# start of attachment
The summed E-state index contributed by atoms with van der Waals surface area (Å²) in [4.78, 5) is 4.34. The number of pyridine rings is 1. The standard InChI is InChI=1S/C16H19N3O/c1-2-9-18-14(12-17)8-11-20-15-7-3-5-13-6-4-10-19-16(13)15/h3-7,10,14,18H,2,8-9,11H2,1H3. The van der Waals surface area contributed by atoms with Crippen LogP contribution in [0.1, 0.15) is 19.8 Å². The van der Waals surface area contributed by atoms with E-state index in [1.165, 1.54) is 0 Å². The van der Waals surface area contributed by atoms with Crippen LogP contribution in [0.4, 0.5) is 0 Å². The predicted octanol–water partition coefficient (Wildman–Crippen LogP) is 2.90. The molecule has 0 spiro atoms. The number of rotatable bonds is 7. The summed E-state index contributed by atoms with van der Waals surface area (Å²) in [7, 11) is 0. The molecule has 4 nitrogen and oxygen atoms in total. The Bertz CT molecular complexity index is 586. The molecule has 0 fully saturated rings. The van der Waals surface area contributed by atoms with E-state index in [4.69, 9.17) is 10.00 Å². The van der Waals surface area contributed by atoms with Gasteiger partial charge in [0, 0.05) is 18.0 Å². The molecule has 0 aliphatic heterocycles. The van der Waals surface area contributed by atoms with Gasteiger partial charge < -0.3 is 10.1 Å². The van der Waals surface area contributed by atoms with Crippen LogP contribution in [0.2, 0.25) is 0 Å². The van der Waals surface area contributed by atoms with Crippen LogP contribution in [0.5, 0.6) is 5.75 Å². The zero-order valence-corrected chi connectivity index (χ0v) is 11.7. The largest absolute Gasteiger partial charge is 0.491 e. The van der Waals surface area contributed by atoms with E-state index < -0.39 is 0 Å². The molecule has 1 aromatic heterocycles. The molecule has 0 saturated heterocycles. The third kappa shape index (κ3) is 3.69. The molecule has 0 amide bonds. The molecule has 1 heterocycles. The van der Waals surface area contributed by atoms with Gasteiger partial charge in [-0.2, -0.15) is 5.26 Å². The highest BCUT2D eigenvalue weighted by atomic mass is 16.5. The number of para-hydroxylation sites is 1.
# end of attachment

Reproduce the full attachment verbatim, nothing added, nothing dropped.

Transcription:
The summed E-state index contributed by atoms with van der Waals surface area (Å²) in [4.78, 5) is 4.34. The number of pyridine rings is 1. The standard InChI is InChI=1S/C16H19N3O/c1-2-9-18-14(12-17)8-11-20-15-7-3-5-13-6-4-10-19-16(13)15/h3-7,10,14,18H,2,8-9,11H2,1H3. The van der Waals surface area contributed by atoms with Crippen LogP contribution in [0.1, 0.15) is 19.8 Å². The van der Waals surface area contributed by atoms with E-state index in [1.165, 1.54) is 0 Å². The van der Waals surface area contributed by atoms with Crippen LogP contribution in [0.4, 0.5) is 0 Å². The predicted octanol–water partition coefficient (Wildman–Crippen LogP) is 2.90. The molecule has 0 spiro atoms. The number of rotatable bonds is 7. The summed E-state index contributed by atoms with van der Waals surface area (Å²) in [7, 11) is 0. The molecule has 4 nitrogen and oxygen atoms in total. The Bertz CT molecular complexity index is 586. The molecule has 0 fully saturated rings. The van der Waals surface area contributed by atoms with E-state index in [4.69, 9.17) is 10.00 Å². The van der Waals surface area contributed by atoms with Gasteiger partial charge in [0, 0.05) is 18.0 Å². The molecule has 0 aliphatic heterocycles. The van der Waals surface area contributed by atoms with Gasteiger partial charge < -0.3 is 10.1 Å². The van der Waals surface area contributed by atoms with Crippen LogP contribution in [0.2, 0.25) is 0 Å². The van der Waals surface area contributed by atoms with Crippen LogP contribution in [0.5, 0.6) is 5.75 Å². The zero-order valence-corrected chi connectivity index (χ0v) is 11.7. The largest absolute Gasteiger partial charge is 0.491 e. The van der Waals surface area contributed by atoms with E-state index < -0.39 is 0 Å². The molecule has 1 aromatic heterocycles. The molecule has 0 saturated heterocycles. The third kappa shape index (κ3) is 3.69. The molecule has 0 amide bonds. The molecule has 1 heterocycles. The van der Waals surface area contributed by atoms with Gasteiger partial charge in [-0.2, -0.15) is 5.26 Å². The highest BCUT2D eigenvalue weighted by atomic mass is 16.5. The number of para-hydroxylation sites is 1.